It's also a very remarkable organ in the sense that it is learning, it is changing, and it is adapting throughout our lifespans. The scientific term for that kind of adaptation is plasticity, and I think that this terminology probably has been thrown around a lot, but plasticity means that stem cells are really at the core of this adaptive process. They have the ability to divide and generate new cells and replenish tissues in a way that other cells cannot. These cells really remain as sort of reservoirs of plasticity in our brains throughout life. Reservoirs that can be used to support brain health and maintain brain resiliency in a way, but also we now know that we can grow these stem cells in the laboratory. We can study them and use them to test drugs and develop treatments for disorders where certain cells have died. 

Stem cells can become other different types of mature cells, and we've developed these techniques where we can drive the stem cells in the laboratory to become these cells that are dying off in brains in particular disorders. 

You know, there's this idea of trying to replace cells right back into the brain. There are patients who have lost some of these cell types, so those sorts of possibilities are there with stem cells. That's been really exciting, and this is not possible to do with other cell types in the body or other types of technologies.


LR: The UofA is a very unique space where we have a lot of recognized scientists and researchers working in the field of normal aging. What is aging? What is normal aging versus diseased aging? 

I actually work very closely with the aging biologists here at the UofA. I'm part of the McKnight Brain Institute run by Dr. Carol Barnes. It's just been fantastic being part of that environment too, because when I initially came here I wasn't into the aging field as much. 

Aging is just so intrinsic to chronic neurological diseases like Parkinson's because we know that Parkinson's has a higher chance of occurrence in people as they age. Not all people who age are going to get Parkinson's but generally, Parkinson's occurs in people who are older. 

That connection between aging is very interesting, and to understand what is normal aging and then what differentiates normal aging from pathological aging, or disease, is really important to understand. 

Stem cells are very useful in studying those kinds of issues too, because although they are a fountain of youth, they are also affected by aging, to some extent, and so they can be recorders and tell us a lot about aging, actually. We have used them as a tool to study aging from that point of view.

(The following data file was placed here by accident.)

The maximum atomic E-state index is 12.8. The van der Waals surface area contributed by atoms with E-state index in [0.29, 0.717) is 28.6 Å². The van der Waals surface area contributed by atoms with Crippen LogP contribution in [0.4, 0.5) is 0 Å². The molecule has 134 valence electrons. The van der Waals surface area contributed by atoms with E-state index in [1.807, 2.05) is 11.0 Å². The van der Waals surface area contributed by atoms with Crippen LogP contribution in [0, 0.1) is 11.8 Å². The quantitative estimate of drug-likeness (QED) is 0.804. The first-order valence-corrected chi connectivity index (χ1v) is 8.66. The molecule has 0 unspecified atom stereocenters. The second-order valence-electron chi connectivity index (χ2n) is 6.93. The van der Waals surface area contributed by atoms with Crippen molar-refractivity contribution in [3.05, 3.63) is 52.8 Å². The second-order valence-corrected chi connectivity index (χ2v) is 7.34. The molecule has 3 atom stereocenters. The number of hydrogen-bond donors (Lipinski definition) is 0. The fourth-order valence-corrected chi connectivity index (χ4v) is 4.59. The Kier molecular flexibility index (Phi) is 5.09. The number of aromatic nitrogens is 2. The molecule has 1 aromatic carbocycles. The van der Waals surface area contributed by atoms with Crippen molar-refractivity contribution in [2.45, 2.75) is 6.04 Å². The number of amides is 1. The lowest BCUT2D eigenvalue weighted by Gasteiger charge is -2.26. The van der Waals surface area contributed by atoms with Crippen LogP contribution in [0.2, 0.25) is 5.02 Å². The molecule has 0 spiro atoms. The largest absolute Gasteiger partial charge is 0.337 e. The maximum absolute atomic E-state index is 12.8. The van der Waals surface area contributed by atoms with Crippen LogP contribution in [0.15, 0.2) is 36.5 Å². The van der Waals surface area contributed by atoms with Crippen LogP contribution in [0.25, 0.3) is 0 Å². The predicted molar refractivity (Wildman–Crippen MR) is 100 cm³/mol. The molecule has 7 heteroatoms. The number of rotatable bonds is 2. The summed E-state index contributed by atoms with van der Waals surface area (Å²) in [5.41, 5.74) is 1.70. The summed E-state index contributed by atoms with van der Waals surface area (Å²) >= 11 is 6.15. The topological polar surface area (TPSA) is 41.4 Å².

LR: When we're talking about stem cells and looking at them again in regards to aging versus disease and how they can re-energize, how they die. Can you look at individuals and their specific set of stem cells and study the causes of a particular disease or just look at it and say, ‘This is a normal aging process’? 

That's really a complex issue and difficult to study, but we are able to study diseases from a very individualistic point of view using stem cells. It goes back to this technology called induced pluripotent stem cell technology. It is something that I've established in my own laboratory since joining the University of Arizona. 

The scientists who developed this technology were given the Nobel Prize Award in 2012, and this technology really is about isolating adult cells, like a skin cell or a blood cell from an individual, either diseased or normal. Then you could, through a series of research manipulations, drive the cells to become embryonic-like cells. 

Embryonic stem cells are the ones that give rise to all other cells in the body. From an adult cell, you’ve given rise to this embryonic-like stem cell, without delving into embryos. There are a lot of ethical issues associated with that, and feelings and emotions run high in that area. 

Here, there’s a different way to generate embryonic cells, and then once you have embryonic cells, they can be grown technically forever. They can be backed in laboratories. Then you can dry these embryonic cells from there into other cells, like certain types of neurons, for example.  Neural cells that one would like to study that are of importance in Parkinson's disease, which is what we do. 

Now we are able to access brain tissues from living individuals in a way that we haven't been able to access before. It's really not possible to study brain tissues from living individuals; you can't take a brain biopsy from somebody like you could take a little skin biopsy, if there was a tumor or something and look at what cells are doing. This really gives us this indirect way of generating brain tissues from different individuals, and the unique and really exciting thing about this whole technology is what we're finding: that these cells can actually be reporters of what's happening from individual to individual. 

For example, cells from somebody who had Parkinson's behave differently in culture compared to somebody’s who doesn't have Parkinson's disease. Even between individuals who have Parkinson's disease, each of them has a difference. Their cells behave differently, even within the group, so we all know that everybody's disease is not the same. Everybody expresses the disease differently, and that's important because the same medications that we think may work for everybody may work well for some and then not so well for others. This studying the disease individual by individual really has the advantages that you can be very precise in what you learn about individual variation. You can also understand the disease better; first of all, what the variations are, and then you can test drugs on some of these cells. Maybe the drugs work on cells from individual A and individual B, but then the drug doesn't work on cells from individual C.